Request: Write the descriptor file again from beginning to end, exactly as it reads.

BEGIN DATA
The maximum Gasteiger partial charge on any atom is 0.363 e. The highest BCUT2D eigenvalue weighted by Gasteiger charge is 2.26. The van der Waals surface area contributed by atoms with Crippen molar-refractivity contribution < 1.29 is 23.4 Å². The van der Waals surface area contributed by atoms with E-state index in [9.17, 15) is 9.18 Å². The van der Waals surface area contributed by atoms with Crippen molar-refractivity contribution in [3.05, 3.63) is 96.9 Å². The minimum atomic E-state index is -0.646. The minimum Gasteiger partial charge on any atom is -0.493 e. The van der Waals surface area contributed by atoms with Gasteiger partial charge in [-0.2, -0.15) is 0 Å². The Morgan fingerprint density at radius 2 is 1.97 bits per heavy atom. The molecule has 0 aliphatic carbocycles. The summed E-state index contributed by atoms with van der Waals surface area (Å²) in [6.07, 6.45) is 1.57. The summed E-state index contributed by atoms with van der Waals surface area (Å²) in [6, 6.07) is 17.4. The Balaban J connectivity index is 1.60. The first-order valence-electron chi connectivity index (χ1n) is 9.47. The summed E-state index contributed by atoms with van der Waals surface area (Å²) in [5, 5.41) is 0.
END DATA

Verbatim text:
The maximum Gasteiger partial charge on any atom is 0.363 e. The highest BCUT2D eigenvalue weighted by Gasteiger charge is 2.26. The van der Waals surface area contributed by atoms with Crippen molar-refractivity contribution < 1.29 is 23.4 Å². The van der Waals surface area contributed by atoms with E-state index in [9.17, 15) is 9.18 Å². The van der Waals surface area contributed by atoms with Crippen molar-refractivity contribution in [3.05, 3.63) is 96.9 Å². The minimum atomic E-state index is -0.646. The minimum Gasteiger partial charge on any atom is -0.493 e. The van der Waals surface area contributed by atoms with Gasteiger partial charge in [-0.2, -0.15) is 0 Å². The Morgan fingerprint density at radius 2 is 1.97 bits per heavy atom. The molecule has 0 aliphatic carbocycles. The summed E-state index contributed by atoms with van der Waals surface area (Å²) in [6.07, 6.45) is 1.57. The summed E-state index contributed by atoms with van der Waals surface area (Å²) in [6, 6.07) is 17.4. The Balaban J connectivity index is 1.60. The first-order valence-electron chi connectivity index (χ1n) is 9.47. The summed E-state index contributed by atoms with van der Waals surface area (Å²) in [5, 5.41) is 0.